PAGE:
DISABILITY DISCRIMINATION & REASONABLE ADJUSTMENTS

DISABILITY DISCRIMINATION & REASONABLE ADJUSTMENTS

Dealing with Disability in the Workplace

Disability discrimination is one of the most common claims made against employers. This is partly due to the fact that the definition of disability under the Equality Act is very wide and states that a physical or mental impairment that has lasted, or is expected to last, for 12 months or more and affects simple day to day activities can be deemed to be a ‘disability’.

Quite simply it can therefore give protection to employees with a ‘bad back’ or ‘migraine’ and will very likely cover medical complaints such as Depression, Bi Polar, Asthma and Diabetes and many more. There are also some conditions that will automatically be considered as a disability (e.g. cancer).

Disability discrimination is one of the most common claims made against employers. This is partly due to the fact that the definition of disability under the Equality Act is very wide and states that a physical or mental impairment that has lasted, or is expected to last, for 12 months or more and affects simple day to day activities can be deemed to be a ‘disability’.

Potential disability discrimination will not just arise if someone is off sick; but may also arise during the course of employment when their ability to carry out tasks or duties are affected due to a physical or mental health condition. 

The secret to managing any situations such as this is to take medical advice and consider reasonable adjustments.

A reasonable adjustment will help ensure the organisations workplace or practices do not disadvantage someone with a disability and if an adjustment is ‘reasonable’, an employer should make it.

Depending on the circumstances a reasonable adjustment may include providing equipment (‘Access to Work’, www.gov.uk/access-to-work, may help with the funding for equipment in some circumstances); making changes to a job role or even changing working hours. Every situation will be different, and consideration needs to be given to the particular circumstances. When it comes to mental health you may consider carrying out a stress risk assessment or providing a mentor. You may also consider counselling for the employee.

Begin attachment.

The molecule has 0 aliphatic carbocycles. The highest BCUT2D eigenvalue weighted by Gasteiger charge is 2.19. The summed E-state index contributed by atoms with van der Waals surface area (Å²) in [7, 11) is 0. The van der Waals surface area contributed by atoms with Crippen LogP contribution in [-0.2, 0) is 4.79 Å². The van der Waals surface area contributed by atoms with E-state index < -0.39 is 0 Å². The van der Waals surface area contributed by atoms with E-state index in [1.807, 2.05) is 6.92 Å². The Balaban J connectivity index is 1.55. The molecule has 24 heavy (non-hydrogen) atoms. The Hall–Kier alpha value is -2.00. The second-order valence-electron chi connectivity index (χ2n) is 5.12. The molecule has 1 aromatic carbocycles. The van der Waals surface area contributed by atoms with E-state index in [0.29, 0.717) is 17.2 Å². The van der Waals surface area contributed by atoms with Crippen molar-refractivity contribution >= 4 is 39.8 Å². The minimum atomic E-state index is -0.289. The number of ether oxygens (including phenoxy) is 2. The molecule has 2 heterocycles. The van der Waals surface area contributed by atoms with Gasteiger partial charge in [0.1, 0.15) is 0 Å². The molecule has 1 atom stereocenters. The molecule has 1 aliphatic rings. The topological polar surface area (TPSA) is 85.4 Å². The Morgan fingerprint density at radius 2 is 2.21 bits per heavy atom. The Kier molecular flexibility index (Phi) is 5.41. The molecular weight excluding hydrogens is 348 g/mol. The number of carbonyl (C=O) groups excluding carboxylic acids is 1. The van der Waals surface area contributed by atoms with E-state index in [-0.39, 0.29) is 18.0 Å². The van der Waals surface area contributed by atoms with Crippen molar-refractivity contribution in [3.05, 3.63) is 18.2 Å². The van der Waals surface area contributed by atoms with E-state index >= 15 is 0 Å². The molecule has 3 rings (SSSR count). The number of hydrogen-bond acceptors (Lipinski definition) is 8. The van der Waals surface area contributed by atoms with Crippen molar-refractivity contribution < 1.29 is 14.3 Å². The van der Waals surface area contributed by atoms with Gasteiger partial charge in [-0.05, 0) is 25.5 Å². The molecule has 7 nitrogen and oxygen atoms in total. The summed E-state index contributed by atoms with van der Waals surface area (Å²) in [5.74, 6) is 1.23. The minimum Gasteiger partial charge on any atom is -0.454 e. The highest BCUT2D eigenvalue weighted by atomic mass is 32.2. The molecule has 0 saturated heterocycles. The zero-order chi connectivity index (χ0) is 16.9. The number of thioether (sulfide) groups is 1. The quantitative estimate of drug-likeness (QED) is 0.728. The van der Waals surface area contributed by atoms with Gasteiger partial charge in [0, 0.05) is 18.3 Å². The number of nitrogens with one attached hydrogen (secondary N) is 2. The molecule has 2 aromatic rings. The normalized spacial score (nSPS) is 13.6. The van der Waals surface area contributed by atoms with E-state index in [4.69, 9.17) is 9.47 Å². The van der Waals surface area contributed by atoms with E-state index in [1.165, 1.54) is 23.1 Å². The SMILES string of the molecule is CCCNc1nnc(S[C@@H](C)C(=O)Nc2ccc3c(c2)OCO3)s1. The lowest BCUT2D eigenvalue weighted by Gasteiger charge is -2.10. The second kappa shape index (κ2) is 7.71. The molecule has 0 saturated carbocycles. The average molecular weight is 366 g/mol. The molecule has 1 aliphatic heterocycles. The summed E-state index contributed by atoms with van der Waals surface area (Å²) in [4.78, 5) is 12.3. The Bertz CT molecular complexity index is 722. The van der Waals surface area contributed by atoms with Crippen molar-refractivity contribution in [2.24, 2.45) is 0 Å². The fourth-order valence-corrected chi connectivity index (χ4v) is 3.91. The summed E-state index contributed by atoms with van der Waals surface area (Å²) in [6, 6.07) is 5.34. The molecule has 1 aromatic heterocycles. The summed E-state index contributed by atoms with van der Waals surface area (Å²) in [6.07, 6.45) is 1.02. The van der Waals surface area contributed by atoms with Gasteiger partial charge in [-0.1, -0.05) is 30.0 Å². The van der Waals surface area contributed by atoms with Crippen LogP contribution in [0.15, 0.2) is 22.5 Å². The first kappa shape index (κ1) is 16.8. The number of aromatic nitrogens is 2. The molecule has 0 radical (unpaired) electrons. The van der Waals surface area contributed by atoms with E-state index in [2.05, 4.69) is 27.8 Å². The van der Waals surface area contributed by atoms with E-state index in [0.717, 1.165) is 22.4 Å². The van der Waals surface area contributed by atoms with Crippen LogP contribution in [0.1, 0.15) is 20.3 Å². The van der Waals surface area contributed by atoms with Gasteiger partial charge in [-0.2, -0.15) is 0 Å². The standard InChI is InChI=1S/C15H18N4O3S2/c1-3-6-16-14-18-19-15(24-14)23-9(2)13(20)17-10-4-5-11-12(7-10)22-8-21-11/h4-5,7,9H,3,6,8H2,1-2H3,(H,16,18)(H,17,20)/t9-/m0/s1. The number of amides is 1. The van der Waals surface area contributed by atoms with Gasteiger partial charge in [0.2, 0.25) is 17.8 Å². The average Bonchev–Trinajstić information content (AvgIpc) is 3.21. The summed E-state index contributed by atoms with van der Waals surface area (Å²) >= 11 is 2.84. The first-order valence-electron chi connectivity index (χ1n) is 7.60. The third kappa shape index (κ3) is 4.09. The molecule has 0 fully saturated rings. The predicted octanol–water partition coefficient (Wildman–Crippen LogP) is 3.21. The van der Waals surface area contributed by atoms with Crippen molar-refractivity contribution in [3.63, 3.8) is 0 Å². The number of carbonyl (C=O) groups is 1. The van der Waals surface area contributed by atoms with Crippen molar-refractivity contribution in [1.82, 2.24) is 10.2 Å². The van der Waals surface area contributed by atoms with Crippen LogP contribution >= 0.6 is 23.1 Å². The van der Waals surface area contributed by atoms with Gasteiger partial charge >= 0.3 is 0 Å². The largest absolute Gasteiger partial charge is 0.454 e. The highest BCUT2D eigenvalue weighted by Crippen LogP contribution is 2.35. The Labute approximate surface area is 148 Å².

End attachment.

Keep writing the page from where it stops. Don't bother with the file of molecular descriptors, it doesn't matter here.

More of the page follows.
But how do you know what adjustments to make? Employers are not medical advisors and you should resist the temptation to make assumptions about an employee’s health. In many situations it will be worthwhile seeking a medical opinion. Using an Occupational Health Service can be a good option. It can help both Employer and Employee understand the medical condition and you can ask advice on reasonable adjustments, that may help the employee and allow them to continue to work and contribute to the business. You should also ask the employee what adjustments they believe would assist them.

Occupational Health will generally be able to provide assistance in a timely manner and many now provide assessments via the telephone rather than a physical meeting.  This not only saves time, it also keeps cost down.

If you have any concerns about an employee, please give us a call and we can provide assistance and access to our Occupational Health advisers.

Angela Dansey.

You can contact Angela on angela@practical-hr.co.uk

If you feel that you need guidance or advice on this matter, please call Practical HR on 01702 216573 or email Angela on the above.